"We've started to notice a few more Asian women marrying outside of their own cultures," says Sat Bhatti, partner in wedding planning company Occ Asian Z."In fact, we recently organised the weddings of two Sikh women who married white men."I'm independent and successful and it's daunting to think I might have to up sticks and move to another town to move in with my in-laws as soon as I'm married." Matchmakers Statistics seem to be against Asian women too.
For Asian men the option to "marry out" is made easier by the fact that it is culturally, and in some cases religiously, less frowned upon to choose a partner outside of their faith than it is for Asian women.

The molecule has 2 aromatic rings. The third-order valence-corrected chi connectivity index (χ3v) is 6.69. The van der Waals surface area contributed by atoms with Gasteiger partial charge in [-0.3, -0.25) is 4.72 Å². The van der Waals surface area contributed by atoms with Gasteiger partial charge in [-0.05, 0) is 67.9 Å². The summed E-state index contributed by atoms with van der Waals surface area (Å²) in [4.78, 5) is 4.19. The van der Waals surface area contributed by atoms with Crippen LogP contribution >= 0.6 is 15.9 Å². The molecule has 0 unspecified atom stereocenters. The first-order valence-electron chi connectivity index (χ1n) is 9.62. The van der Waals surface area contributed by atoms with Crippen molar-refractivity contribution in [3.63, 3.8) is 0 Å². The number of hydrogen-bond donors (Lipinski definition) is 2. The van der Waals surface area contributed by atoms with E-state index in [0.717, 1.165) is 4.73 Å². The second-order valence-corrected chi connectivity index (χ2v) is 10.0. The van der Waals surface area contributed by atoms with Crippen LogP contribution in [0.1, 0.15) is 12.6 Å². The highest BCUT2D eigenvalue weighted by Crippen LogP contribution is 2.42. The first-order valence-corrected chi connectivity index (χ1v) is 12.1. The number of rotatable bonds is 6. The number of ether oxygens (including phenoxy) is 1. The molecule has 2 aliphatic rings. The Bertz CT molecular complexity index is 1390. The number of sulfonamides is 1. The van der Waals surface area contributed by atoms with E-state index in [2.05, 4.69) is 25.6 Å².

Other men choose to marry a partner from their parents country of origin.
" A 33-year-old government analyst next to me sighed and put up her hand, swiftly followed by other women in the room.
She later explained: "It's not something I want to do, but if I want to get married it looks like I have to consider it." But while compromise is the option for some, other cultural shifts are emerging.
One website offers a drop-down menu of skin shades.
"Wheatish" appears to be one of the most common categories, with a choice of "wheatish", "wheatish medium" or "wheatish brown".
In the scramble to find the perfect Asian husband, women are using every tool available to them.
The choice ranges from looking for love online to matrimonial matchmakers - people within the community who bring suitable matches together, whether it's through family or through organised events.
"I realised there was a huge demand for a platform to bring Asian singles of the same religion together in an environment that didn't need to involve the whole family.